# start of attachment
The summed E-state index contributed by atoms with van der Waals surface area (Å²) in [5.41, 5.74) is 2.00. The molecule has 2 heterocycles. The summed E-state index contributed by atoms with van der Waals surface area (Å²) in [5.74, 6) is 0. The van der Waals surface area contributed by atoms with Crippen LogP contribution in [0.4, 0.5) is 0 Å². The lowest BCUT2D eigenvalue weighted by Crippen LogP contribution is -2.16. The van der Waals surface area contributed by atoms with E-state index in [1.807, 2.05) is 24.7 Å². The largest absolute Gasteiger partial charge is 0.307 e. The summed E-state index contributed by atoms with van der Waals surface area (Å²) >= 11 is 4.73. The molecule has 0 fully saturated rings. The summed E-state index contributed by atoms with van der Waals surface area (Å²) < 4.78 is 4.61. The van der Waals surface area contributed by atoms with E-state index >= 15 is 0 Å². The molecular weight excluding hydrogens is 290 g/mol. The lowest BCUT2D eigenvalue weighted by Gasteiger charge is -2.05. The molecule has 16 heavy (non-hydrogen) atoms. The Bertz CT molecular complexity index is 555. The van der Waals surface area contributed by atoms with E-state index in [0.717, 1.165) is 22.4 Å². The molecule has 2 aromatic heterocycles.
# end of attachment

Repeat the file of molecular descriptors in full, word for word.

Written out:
The summed E-state index contributed by atoms with van der Waals surface area (Å²) in [5.41, 5.74) is 2.00. The molecule has 2 heterocycles. The summed E-state index contributed by atoms with van der Waals surface area (Å²) in [5.74, 6) is 0. The van der Waals surface area contributed by atoms with Crippen LogP contribution in [0.4, 0.5) is 0 Å². The lowest BCUT2D eigenvalue weighted by Crippen LogP contribution is -2.16. The van der Waals surface area contributed by atoms with E-state index in [1.807, 2.05) is 24.7 Å². The largest absolute Gasteiger partial charge is 0.307 e. The summed E-state index contributed by atoms with van der Waals surface area (Å²) >= 11 is 4.73. The molecule has 0 fully saturated rings. The summed E-state index contributed by atoms with van der Waals surface area (Å²) < 4.78 is 4.61. The van der Waals surface area contributed by atoms with E-state index >= 15 is 0 Å². The molecular weight excluding hydrogens is 290 g/mol. The lowest BCUT2D eigenvalue weighted by Gasteiger charge is -2.05. The molecule has 16 heavy (non-hydrogen) atoms. The Bertz CT molecular complexity index is 555. The van der Waals surface area contributed by atoms with E-state index in [0.717, 1.165) is 22.4 Å². The molecule has 2 aromatic heterocycles.